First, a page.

Trials and Tribulations: Minimising the Risk of Disputes Arising from Clinical Trial Agreements

The Clinical Trials Regulation (‘CTR’), which came into force last year, has modified (and in some cases increased) responsibilities for sponsors, streamlined reporting processes and improved protection for clinical trial subjects. In light of the regulatory changes, now is a good time to consider best practices when negotiating and performing Clinical Trial Agreements (‘CTAs’).

The following are key contractual issues to consider in order to minimise the risk of subsequent disputes.

  • Clarity of obligations: Many disputes in respect of CTAs arise from a lack of clarity in respect of each party’s responsibilities under the terms of the CTA. CTAs should therefore clearly set out the obligations of each party. Parties should define deliverables and deadlines for important milestones, and sponsors may wish to ensure the CTA contains provisions addressing the options available to them should delays to deliverables occur. If ancillary documents are referred to and incorporated into the CTA, for example as part of the service specifications, parties should ensure they are familiar with their content. Depending on how those documents are incorporated, they may create obligations or even constitute contractual representations.
  • Clear termination processes and provisions: Disputes regularly arise under CTAs as to whether termination is available in the circumstances that have arisen, and whether contractual termination procedures have been followed.
  • Limitations of liability: Parties will also wish to limit their liability under the terms of the CTA where possible (for example, by specifying that they will not be liable for loss of profit, indirect, special, punitive, or consequential damages arising out of the clinical trial). Parties should consider what protection the CTA gives them should something go wrong, including the extent of their own liability under the CTA should they be found to be in breach, and whether it allows them to claim damages to the extent required.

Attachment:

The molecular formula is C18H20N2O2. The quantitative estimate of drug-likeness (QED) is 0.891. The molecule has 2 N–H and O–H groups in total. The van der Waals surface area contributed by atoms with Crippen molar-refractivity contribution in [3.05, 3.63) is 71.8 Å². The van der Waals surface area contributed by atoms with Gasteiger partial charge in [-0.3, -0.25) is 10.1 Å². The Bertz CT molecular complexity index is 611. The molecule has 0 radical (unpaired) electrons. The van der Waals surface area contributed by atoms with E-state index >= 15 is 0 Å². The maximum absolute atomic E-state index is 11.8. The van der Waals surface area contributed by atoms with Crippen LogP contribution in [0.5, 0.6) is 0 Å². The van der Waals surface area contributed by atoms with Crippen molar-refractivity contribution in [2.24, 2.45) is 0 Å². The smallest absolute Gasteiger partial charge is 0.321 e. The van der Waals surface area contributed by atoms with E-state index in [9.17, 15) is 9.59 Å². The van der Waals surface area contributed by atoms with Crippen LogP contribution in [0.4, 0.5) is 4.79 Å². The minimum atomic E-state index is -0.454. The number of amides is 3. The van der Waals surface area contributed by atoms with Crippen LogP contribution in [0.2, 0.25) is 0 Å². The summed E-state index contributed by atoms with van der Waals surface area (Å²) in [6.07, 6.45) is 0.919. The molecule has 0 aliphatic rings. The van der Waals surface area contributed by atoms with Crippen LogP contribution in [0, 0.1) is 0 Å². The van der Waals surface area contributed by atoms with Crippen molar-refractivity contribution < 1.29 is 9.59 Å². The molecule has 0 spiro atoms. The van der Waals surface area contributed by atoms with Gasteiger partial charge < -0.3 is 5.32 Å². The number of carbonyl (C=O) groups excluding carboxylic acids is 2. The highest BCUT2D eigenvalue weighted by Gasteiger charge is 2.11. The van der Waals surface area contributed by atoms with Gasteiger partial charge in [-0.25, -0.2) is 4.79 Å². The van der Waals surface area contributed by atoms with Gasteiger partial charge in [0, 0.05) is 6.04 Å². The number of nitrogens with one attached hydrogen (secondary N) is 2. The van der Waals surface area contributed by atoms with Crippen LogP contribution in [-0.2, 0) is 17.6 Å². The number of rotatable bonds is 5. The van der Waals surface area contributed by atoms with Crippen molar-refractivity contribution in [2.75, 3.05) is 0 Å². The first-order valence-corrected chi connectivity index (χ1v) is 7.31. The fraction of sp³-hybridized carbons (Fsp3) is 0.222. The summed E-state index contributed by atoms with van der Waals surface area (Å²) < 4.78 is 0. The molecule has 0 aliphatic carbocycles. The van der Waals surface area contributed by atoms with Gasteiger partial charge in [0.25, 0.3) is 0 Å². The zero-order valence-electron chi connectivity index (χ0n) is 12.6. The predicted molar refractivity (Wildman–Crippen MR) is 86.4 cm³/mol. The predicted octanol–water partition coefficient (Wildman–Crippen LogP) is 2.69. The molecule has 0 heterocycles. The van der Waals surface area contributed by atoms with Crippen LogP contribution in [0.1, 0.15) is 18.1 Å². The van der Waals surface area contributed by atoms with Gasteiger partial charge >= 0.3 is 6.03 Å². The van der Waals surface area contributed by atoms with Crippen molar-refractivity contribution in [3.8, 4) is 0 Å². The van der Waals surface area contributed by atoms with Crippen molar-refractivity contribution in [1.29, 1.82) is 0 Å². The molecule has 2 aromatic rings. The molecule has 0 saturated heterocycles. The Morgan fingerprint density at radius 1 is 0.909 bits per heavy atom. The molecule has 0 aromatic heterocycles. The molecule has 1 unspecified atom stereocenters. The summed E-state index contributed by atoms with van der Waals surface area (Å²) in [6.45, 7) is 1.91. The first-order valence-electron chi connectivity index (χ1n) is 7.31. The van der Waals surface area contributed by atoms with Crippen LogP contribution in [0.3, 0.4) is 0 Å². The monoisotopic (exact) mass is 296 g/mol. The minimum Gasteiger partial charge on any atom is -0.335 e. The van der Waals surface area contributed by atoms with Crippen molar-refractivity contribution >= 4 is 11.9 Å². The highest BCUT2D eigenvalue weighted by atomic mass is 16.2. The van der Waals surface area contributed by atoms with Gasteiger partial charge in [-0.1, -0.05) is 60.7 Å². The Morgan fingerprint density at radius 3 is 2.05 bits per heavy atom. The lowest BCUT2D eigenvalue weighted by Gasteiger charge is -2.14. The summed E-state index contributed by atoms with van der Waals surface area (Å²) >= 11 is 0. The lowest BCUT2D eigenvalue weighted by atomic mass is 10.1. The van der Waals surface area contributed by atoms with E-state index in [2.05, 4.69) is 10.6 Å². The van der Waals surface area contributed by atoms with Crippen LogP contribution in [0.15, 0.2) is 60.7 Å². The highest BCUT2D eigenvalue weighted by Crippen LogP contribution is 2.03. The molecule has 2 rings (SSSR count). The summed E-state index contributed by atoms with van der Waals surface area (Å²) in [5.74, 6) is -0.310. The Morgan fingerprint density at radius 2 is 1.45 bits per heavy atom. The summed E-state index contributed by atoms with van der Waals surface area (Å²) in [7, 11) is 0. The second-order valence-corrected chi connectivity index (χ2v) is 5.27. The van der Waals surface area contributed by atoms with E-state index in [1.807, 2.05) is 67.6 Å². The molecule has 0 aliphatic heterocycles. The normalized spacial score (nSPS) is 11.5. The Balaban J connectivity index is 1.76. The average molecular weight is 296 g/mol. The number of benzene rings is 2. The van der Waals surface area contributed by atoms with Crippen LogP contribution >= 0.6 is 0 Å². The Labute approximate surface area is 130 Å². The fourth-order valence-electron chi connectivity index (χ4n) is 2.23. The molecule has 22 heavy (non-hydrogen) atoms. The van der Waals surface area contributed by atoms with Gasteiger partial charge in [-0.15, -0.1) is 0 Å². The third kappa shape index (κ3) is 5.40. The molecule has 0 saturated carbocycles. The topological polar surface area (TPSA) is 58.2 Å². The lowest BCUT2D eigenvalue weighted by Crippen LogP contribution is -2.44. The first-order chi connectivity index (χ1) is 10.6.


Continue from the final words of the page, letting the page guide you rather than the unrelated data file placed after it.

• Governing law: Careful thought should be given to the governing law clause adopted by a CTA as they can significantly affect the rights and obligations of the parties, including the relief available in a dispute. A US company dealing in Europe may wish, for example, to provide for a CTA to be governed by the laws of England and Wales, which typically uphold parties’ autonomy and freedom of contract and can provide predictability to contractual arrangements. This is a good alternative, for example, to New York law, should the counterparty be unwilling to agree US law.
  • Dispute resolution clauses: Parties should carefully consider whether disputes relating to the clinical trial should ultimately be resolved through the courts or by arbitration. There are distinct advantages and disadvantages to each that should be considered in the context of the CTA and the position of the parties. The parties should also consider escalation clauses, requiring attempts to resolve disputes by dialogue between senior management, and even a mediation, prior to commencing formal proceedings.
  • Data protection: Given that healthcare data will likely be afforded higher protection under most legal regimes, getting the data protection clauses right in CTAs is increasingly important. This should include consideration of patients’ voluntary consent and anonymisation of data. Parties should also ensure that the data transparency requirements of the CTR are complied with in respect of pre-clinical and clinical trial data.


Sascha Grimm

Monica Mylordou